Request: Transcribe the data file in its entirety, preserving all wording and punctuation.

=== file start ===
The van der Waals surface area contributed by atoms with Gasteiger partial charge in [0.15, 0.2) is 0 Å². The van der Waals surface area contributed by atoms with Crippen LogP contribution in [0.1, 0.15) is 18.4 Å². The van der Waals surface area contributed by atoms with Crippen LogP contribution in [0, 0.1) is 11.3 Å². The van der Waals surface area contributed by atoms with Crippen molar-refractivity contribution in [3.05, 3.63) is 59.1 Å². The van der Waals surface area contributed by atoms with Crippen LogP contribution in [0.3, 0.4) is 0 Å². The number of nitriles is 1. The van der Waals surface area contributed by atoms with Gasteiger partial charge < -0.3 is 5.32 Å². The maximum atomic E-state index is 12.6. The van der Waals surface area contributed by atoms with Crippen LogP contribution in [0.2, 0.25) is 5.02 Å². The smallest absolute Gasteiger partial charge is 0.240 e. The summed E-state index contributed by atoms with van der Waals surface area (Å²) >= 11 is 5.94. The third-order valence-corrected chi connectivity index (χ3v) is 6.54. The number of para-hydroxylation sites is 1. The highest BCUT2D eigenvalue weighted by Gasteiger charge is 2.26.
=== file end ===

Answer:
The van der Waals surface area contributed by atoms with Gasteiger partial charge in [0.15, 0.2) is 0 Å². The van der Waals surface area contributed by atoms with Crippen LogP contribution in [0.1, 0.15) is 18.4 Å². The van der Waals surface area contributed by atoms with Crippen LogP contribution in [0, 0.1) is 11.3 Å². The van der Waals surface area contributed by atoms with Crippen molar-refractivity contribution in [3.05, 3.63) is 59.1 Å². The van der Waals surface area contributed by atoms with Crippen LogP contribution in [0.3, 0.4) is 0 Å². The number of nitriles is 1. The van der Waals surface area contributed by atoms with Gasteiger partial charge < -0.3 is 5.32 Å². The maximum atomic E-state index is 12.6. The van der Waals surface area contributed by atoms with Crippen LogP contribution in [0.2, 0.25) is 5.02 Å². The smallest absolute Gasteiger partial charge is 0.240 e. The summed E-state index contributed by atoms with van der Waals surface area (Å²) >= 11 is 5.94. The third-order valence-corrected chi connectivity index (χ3v) is 6.54. The number of para-hydroxylation sites is 1. The highest BCUT2D eigenvalue weighted by Gasteiger charge is 2.26.